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Greg McVerry

Facilitating Critical Evaluation Skills through Content Creation: Empowering Adolescents as Readers and Writers of Online Information

Cognitive Apprenticeship Notes

Cognitive apprenticeship has been defined as an instructional theory in which a knowledgeable instructor imparts knowledge to apprentices in a structured, “scaffolded” process (Brown, Collins, & Duguid, 1989). Scaffolding is defined as a series of instructional supports provided for the student during the learning process which is tailored to the needs of learners to allow them to achieve their learning goals (Sawyer, 2006).

Scaffolding was critical in cognitive apprenticeship models. Yet these were always seen as instructional supports. in Agentive apprenticehip I am wondering if we should also account for network and technical support

Because cognitive apprenticeship was a basis for this study, students engaged in several of its practices: (a) collectively solving problems, (b) displaying multiple roles, (c) confronting ineffective strategies and misconceptions, and (d) providing collaborative work skills (Brown, Collins, & Duguid, 1989).

Embedded within a situated activity, cognitive apprenticeship defined conceptual knowledge as a set of tools (Brown, Collins, & Duguid, 1989), which can only be understood through their use.

What does it mean wheb you are also building tools as you use them. This I think maybe a key difference with cognitive apprenticeshup

. Brown, Collins, & Duguid point out that students “pick up relevant jargon, imitate behavior, and gradually start to act in accordance with its norms” (1989, p. 34). This indoctrination into culture, including the associated tools and their value within society, not only raises the level of “participation” that students have within the social group, but also the value students place on the learning process (Herrington & Oliver, 2000; Hendricks, 2001).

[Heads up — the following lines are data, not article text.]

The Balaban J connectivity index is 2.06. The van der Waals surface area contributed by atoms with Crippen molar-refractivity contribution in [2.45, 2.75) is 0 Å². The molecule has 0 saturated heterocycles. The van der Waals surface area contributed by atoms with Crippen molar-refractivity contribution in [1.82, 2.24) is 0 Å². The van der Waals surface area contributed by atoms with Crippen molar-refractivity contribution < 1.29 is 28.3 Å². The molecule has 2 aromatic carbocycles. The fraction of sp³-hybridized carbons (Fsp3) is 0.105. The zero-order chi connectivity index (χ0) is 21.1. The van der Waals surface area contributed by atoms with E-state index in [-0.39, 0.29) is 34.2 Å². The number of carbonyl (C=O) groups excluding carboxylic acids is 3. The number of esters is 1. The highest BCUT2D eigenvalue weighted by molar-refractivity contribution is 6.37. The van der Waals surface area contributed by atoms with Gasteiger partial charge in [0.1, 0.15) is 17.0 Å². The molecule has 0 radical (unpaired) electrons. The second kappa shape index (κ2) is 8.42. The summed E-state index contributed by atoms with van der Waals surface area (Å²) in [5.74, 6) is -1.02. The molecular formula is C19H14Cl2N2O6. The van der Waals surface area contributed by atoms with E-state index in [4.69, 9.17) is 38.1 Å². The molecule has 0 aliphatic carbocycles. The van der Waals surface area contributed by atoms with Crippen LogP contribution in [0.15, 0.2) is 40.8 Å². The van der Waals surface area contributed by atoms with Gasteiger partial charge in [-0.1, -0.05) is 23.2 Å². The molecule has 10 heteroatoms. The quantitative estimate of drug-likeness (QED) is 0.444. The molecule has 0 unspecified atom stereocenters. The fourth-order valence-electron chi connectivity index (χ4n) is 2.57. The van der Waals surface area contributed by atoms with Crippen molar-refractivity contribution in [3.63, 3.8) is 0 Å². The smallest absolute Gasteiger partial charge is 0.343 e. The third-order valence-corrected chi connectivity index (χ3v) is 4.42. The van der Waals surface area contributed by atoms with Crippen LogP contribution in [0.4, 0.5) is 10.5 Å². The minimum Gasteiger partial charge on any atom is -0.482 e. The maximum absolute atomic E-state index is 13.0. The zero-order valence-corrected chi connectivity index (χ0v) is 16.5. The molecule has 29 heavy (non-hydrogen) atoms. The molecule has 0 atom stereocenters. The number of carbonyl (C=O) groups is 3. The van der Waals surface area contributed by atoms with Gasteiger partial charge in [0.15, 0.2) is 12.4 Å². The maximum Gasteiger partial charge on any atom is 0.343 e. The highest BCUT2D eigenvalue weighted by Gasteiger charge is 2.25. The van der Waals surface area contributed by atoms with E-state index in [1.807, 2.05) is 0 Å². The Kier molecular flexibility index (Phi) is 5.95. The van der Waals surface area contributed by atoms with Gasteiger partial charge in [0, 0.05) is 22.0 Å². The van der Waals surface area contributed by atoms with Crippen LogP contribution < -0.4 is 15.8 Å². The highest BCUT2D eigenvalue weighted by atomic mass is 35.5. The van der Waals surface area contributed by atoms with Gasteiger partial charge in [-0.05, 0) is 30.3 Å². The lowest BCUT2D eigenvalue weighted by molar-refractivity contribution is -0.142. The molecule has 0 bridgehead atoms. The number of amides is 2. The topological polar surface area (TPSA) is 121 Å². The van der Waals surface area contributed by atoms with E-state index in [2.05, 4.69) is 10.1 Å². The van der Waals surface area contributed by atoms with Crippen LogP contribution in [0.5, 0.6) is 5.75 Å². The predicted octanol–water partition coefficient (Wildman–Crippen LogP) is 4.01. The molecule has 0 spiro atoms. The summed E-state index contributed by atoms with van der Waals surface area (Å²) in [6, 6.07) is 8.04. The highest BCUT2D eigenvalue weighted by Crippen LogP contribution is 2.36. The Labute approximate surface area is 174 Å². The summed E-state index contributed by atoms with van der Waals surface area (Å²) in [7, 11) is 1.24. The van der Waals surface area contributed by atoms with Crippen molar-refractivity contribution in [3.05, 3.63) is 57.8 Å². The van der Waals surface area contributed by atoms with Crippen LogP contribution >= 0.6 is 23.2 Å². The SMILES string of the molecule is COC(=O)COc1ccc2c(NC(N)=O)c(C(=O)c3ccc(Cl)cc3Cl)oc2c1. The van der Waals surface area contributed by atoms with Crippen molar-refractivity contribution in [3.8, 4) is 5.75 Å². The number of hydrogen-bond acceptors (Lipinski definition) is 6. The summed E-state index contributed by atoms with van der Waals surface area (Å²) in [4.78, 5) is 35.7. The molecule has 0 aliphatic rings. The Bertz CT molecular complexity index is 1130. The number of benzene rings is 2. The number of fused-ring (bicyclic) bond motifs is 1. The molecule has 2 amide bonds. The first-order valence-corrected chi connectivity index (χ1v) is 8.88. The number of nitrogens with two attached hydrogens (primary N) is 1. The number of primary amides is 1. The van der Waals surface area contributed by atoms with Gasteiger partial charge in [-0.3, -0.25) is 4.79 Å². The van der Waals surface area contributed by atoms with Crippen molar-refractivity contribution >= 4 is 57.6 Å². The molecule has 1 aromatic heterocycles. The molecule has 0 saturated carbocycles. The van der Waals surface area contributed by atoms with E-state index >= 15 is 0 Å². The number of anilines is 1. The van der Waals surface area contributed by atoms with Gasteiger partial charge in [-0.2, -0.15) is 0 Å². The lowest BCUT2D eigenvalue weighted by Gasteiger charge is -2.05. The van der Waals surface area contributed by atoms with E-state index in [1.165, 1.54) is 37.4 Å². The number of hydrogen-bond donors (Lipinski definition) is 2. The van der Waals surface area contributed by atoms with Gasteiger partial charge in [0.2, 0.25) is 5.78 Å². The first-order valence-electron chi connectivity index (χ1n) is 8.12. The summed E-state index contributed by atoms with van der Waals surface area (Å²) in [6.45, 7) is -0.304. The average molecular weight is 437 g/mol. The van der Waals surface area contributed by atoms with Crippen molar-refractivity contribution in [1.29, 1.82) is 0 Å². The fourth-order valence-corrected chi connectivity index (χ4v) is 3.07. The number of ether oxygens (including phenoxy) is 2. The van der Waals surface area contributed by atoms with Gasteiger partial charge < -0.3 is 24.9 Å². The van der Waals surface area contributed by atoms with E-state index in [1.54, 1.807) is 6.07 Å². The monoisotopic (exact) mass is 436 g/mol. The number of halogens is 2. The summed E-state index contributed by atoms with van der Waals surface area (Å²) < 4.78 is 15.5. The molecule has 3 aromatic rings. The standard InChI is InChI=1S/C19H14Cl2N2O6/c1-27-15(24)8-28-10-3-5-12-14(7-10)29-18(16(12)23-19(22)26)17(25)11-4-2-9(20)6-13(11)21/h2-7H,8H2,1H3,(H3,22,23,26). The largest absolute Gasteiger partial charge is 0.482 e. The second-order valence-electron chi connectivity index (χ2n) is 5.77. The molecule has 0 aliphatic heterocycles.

This is also true in agentive apprenticeship, though the releveant jargon and tools are also digital. There are semiotic signifiers that live beyond the learning space

The concept of authentic activity has held specific emphasis within cognitive apprenticeship theory. Inherent in cognitive apprenticeship is an examination and consideration of learning experiences that are authentic and those that are not (inauthentic). Brown, Collins, & Duguid view authentic learning as activities that are “coherent, meaningful, and purposeful” while inauthentic learning activities are seen as “tasks” (1989).

This to me is the key difference between agentive apprenticeship, the purposeful learnign has to be authentic but it must be agent driven. They have to start with a personal goal that aligns to the shared goals of the broader network.

When guided by the tenets of cognitive apprenticeship, this approach yielded information on the skills and strategies instructors used: (a) modeling, (b) coaching, (c) scaffolding, and (d) empowering students to acquire a role as a self-motivated learner (Scardamalia & Bereiter, 1985; Scardamalia, Bereiter & Steinbach, 1984).

Do we tease out the difference between self-motivated learner and self directed learner? Also these tenets do not allow for leadership or growth within anetwork since these studies were directed at student spaces where the learner rarely had powe.

Students were encouraged to reflect on novice and expert perspectives in a problem-solving context to emulate specifics of an expert performance and make adjustments to improve their own performance (Collins & Brown, 1988; Collins, Brown, & Newman, 1989).

Reflection drives learning, strategy instruction not so much. Agentive apprenticeships attemps to account for the lack of transfer and the low ceiling found in strategy instruction and rather focuses more on knowledge exchange


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